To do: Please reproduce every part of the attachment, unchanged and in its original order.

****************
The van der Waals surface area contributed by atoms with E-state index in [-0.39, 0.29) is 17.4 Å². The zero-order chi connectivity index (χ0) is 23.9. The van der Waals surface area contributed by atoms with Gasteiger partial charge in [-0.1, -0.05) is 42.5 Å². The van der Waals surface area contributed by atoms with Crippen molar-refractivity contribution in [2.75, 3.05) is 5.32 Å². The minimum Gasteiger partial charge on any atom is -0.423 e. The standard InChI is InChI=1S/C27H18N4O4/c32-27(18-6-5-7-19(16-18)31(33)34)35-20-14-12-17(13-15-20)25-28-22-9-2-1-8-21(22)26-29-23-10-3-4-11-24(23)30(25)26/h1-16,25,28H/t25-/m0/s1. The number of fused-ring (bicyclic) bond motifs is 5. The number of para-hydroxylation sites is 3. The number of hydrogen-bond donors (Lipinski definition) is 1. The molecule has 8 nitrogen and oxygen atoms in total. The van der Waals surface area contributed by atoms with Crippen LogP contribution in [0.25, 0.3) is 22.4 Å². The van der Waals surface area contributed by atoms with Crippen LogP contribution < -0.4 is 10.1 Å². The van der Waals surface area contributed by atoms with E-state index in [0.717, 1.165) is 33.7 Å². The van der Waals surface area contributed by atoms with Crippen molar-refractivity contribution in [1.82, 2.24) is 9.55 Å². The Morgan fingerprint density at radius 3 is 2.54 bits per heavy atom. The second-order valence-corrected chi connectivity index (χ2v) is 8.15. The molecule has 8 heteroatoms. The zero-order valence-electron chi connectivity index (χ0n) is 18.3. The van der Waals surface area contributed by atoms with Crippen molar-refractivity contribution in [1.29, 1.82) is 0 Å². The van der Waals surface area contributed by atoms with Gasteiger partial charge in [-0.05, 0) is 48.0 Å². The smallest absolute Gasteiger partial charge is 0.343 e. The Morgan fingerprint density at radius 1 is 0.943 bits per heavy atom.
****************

The van der Waals surface area contributed by atoms with E-state index in [-0.39, 0.29) is 17.4 Å². The zero-order chi connectivity index (χ0) is 23.9. The van der Waals surface area contributed by atoms with Gasteiger partial charge in [-0.1, -0.05) is 42.5 Å². The van der Waals surface area contributed by atoms with Crippen molar-refractivity contribution in [2.75, 3.05) is 5.32 Å². The minimum Gasteiger partial charge on any atom is -0.423 e. The standard InChI is InChI=1S/C27H18N4O4/c32-27(18-6-5-7-19(16-18)31(33)34)35-20-14-12-17(13-15-20)25-28-22-9-2-1-8-21(22)26-29-23-10-3-4-11-24(23)30(25)26/h1-16,25,28H/t25-/m0/s1. The number of fused-ring (bicyclic) bond motifs is 5. The number of para-hydroxylation sites is 3. The number of hydrogen-bond donors (Lipinski definition) is 1. The molecule has 8 nitrogen and oxygen atoms in total. The van der Waals surface area contributed by atoms with Crippen LogP contribution in [0.25, 0.3) is 22.4 Å². The van der Waals surface area contributed by atoms with Crippen LogP contribution < -0.4 is 10.1 Å². The van der Waals surface area contributed by atoms with E-state index in [0.717, 1.165) is 33.7 Å². The van der Waals surface area contributed by atoms with Crippen molar-refractivity contribution in [1.82, 2.24) is 9.55 Å². The Morgan fingerprint density at radius 3 is 2.54 bits per heavy atom. The second-order valence-corrected chi connectivity index (χ2v) is 8.15. The molecule has 8 heteroatoms. The zero-order valence-electron chi connectivity index (χ0n) is 18.3. The van der Waals surface area contributed by atoms with Crippen molar-refractivity contribution in [1.29, 1.82) is 0 Å². The van der Waals surface area contributed by atoms with Gasteiger partial charge in [-0.05, 0) is 48.0 Å². The smallest absolute Gasteiger partial charge is 0.343 e. The Morgan fingerprint density at radius 1 is 0.943 bits per heavy atom.